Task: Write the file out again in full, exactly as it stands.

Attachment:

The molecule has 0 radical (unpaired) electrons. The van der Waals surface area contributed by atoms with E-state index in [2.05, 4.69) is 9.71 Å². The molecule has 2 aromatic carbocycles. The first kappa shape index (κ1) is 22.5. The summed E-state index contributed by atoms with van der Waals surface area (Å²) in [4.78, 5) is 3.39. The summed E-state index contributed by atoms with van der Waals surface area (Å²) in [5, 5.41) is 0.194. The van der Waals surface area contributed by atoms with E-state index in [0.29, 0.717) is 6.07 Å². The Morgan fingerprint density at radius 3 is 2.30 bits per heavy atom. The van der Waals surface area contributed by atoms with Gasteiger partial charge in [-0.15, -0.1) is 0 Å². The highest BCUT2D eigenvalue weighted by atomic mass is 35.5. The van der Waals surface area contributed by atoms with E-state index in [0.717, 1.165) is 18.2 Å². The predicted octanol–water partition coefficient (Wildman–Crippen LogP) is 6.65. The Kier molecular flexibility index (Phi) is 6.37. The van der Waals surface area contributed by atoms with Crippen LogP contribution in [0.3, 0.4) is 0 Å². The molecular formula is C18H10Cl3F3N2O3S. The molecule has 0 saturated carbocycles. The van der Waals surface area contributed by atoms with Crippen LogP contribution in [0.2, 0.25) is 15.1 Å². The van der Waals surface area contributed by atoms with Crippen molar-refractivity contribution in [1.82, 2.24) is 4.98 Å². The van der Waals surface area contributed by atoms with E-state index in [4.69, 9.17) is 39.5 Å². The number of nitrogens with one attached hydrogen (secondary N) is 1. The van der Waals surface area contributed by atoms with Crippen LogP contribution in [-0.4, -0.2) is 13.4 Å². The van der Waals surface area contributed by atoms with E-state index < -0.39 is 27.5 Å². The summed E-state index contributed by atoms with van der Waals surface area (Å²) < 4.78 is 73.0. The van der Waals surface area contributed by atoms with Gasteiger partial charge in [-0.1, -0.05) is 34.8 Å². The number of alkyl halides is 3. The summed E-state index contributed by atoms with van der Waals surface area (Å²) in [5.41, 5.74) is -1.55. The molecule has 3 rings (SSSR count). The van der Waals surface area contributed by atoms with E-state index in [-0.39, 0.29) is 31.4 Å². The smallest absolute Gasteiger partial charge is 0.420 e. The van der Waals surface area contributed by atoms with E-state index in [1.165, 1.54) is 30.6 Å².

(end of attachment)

The molecule has 0 radical (unpaired) electrons. The van der Waals surface area contributed by atoms with E-state index in [2.05, 4.69) is 9.71 Å². The molecule has 2 aromatic carbocycles. The first kappa shape index (κ1) is 22.5. The summed E-state index contributed by atoms with van der Waals surface area (Å²) in [4.78, 5) is 3.39. The summed E-state index contributed by atoms with van der Waals surface area (Å²) in [5, 5.41) is 0.194. The van der Waals surface area contributed by atoms with E-state index in [0.29, 0.717) is 6.07 Å². The Morgan fingerprint density at radius 3 is 2.30 bits per heavy atom. The van der Waals surface area contributed by atoms with Gasteiger partial charge in [-0.15, -0.1) is 0 Å². The highest BCUT2D eigenvalue weighted by atomic mass is 35.5. The van der Waals surface area contributed by atoms with E-state index in [0.717, 1.165) is 18.2 Å². The predicted octanol–water partition coefficient (Wildman–Crippen LogP) is 6.65. The Kier molecular flexibility index (Phi) is 6.37. The van der Waals surface area contributed by atoms with Crippen LogP contribution in [0.3, 0.4) is 0 Å². The molecular formula is C18H10Cl3F3N2O3S. The molecule has 0 saturated carbocycles. The van der Waals surface area contributed by atoms with Crippen LogP contribution in [0.2, 0.25) is 15.1 Å². The van der Waals surface area contributed by atoms with Crippen molar-refractivity contribution in [1.82, 2.24) is 4.98 Å². The van der Waals surface area contributed by atoms with E-state index in [4.69, 9.17) is 39.5 Å². The number of nitrogens with one attached hydrogen (secondary N) is 1. The van der Waals surface area contributed by atoms with Crippen LogP contribution in [-0.4, -0.2) is 13.4 Å². The van der Waals surface area contributed by atoms with E-state index < -0.39 is 27.5 Å². The summed E-state index contributed by atoms with van der Waals surface area (Å²) < 4.78 is 73.0. The van der Waals surface area contributed by atoms with Gasteiger partial charge in [-0.1, -0.05) is 34.8 Å². The number of alkyl halides is 3. The summed E-state index contributed by atoms with van der Waals surface area (Å²) in [5.41, 5.74) is -1.55. The molecule has 3 rings (SSSR count). The van der Waals surface area contributed by atoms with E-state index in [-0.39, 0.29) is 31.4 Å². The smallest absolute Gasteiger partial charge is 0.420 e. The van der Waals surface area contributed by atoms with E-state index in [1.165, 1.54) is 30.6 Å².